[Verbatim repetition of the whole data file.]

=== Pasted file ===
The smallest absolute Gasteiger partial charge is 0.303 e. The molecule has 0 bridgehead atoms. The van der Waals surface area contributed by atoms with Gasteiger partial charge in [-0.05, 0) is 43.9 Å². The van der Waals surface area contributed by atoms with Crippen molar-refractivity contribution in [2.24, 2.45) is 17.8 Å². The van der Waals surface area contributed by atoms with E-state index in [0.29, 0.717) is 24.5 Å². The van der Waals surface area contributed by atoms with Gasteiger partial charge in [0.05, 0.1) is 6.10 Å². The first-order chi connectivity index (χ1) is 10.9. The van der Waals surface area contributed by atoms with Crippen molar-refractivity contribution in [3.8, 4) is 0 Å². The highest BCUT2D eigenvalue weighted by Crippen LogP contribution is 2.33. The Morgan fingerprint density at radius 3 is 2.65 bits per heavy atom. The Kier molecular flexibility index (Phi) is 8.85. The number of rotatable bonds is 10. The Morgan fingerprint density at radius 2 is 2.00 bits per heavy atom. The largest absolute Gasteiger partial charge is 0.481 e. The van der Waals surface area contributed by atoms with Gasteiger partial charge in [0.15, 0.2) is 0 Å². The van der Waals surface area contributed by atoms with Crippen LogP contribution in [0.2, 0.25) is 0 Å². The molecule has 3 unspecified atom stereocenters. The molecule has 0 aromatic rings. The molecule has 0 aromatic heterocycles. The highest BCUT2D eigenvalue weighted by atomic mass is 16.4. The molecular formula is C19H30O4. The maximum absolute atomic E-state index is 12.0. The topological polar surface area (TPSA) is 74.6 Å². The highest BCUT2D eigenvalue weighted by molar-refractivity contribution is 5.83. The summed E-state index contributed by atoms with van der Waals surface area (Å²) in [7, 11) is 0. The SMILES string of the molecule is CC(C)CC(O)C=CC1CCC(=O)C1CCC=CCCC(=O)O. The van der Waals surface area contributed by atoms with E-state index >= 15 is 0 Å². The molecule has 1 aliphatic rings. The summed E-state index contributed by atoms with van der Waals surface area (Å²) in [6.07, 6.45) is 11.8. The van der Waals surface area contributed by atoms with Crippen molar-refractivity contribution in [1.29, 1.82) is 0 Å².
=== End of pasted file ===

The smallest absolute Gasteiger partial charge is 0.303 e. The molecule has 0 bridgehead atoms. The van der Waals surface area contributed by atoms with Gasteiger partial charge in [-0.05, 0) is 43.9 Å². The van der Waals surface area contributed by atoms with Crippen molar-refractivity contribution in [2.24, 2.45) is 17.8 Å². The van der Waals surface area contributed by atoms with E-state index in [0.29, 0.717) is 24.5 Å². The van der Waals surface area contributed by atoms with Gasteiger partial charge in [0.05, 0.1) is 6.10 Å². The first-order chi connectivity index (χ1) is 10.9. The van der Waals surface area contributed by atoms with Crippen molar-refractivity contribution in [3.8, 4) is 0 Å². The highest BCUT2D eigenvalue weighted by Crippen LogP contribution is 2.33. The Morgan fingerprint density at radius 3 is 2.65 bits per heavy atom. The Kier molecular flexibility index (Phi) is 8.85. The number of rotatable bonds is 10. The Morgan fingerprint density at radius 2 is 2.00 bits per heavy atom. The largest absolute Gasteiger partial charge is 0.481 e. The van der Waals surface area contributed by atoms with Gasteiger partial charge in [0.15, 0.2) is 0 Å². The van der Waals surface area contributed by atoms with Crippen LogP contribution in [0.2, 0.25) is 0 Å². The molecule has 3 unspecified atom stereocenters. The molecule has 0 aromatic rings. The molecule has 0 aromatic heterocycles. The highest BCUT2D eigenvalue weighted by atomic mass is 16.4. The molecular formula is C19H30O4. The maximum absolute atomic E-state index is 12.0. The topological polar surface area (TPSA) is 74.6 Å². The highest BCUT2D eigenvalue weighted by molar-refractivity contribution is 5.83. The summed E-state index contributed by atoms with van der Waals surface area (Å²) in [7, 11) is 0. The SMILES string of the molecule is CC(C)CC(O)C=CC1CCC(=O)C1CCC=CCCC(=O)O. The van der Waals surface area contributed by atoms with E-state index >= 15 is 0 Å². The molecule has 1 aliphatic rings. The summed E-state index contributed by atoms with van der Waals surface area (Å²) in [6.07, 6.45) is 11.8. The van der Waals surface area contributed by atoms with Crippen molar-refractivity contribution in [1.29, 1.82) is 0 Å².